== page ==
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Abstract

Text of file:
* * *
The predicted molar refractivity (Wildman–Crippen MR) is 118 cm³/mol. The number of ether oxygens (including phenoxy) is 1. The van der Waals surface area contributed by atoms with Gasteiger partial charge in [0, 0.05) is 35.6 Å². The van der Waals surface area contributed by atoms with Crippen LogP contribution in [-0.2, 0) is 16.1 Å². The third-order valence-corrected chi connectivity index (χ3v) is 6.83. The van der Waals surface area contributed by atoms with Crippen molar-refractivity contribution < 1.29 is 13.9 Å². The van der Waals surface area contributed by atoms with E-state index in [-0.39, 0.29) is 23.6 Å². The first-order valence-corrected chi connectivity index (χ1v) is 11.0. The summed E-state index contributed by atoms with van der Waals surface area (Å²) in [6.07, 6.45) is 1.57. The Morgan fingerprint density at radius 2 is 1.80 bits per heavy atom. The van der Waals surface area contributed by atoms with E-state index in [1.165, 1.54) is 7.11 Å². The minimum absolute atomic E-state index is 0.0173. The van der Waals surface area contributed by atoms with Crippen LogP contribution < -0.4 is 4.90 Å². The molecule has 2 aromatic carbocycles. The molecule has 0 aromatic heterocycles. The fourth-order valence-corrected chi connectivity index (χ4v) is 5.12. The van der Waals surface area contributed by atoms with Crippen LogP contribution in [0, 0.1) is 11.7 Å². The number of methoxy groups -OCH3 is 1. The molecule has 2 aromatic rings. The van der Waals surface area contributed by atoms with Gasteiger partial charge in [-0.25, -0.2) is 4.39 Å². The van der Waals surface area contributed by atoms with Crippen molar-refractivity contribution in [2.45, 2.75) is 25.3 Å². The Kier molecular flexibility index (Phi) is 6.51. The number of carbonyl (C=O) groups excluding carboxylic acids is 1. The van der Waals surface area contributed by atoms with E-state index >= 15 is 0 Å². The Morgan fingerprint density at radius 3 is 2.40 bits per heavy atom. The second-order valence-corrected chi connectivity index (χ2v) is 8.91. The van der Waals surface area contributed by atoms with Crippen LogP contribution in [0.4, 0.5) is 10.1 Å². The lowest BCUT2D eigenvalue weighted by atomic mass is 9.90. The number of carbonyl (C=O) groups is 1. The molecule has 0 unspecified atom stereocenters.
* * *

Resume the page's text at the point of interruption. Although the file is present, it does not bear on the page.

Investor litigation is an increasingly vexatious field of law. Nearly every time a significant change of control or corporate ownership occurs, plaintiffs’ attorneys file standardized complaints to set in motion class action suits. Ultimately, the settlements shareholders receive fail to achieve the practical effects that parties on both sides desire. Shareholders may receive pennies on the dollar of what they allege was lost by corporate wrongdoing, and, in some cases, shareholders may not receive monetary recovery as the settlement requires only that the corporation to make changes to its governing documents. These suits distract directors and management from the core operational aspects of their business. Corporations will pay enormous fees to attorneys and experts to defend against the suits. Often times, as a result of director and officer liability insurance, neither corporations nor directors pay damages out of pocket, making it unlikely that the suits serve a deterrent function, one of the principal policy goals behind allowing for such suits.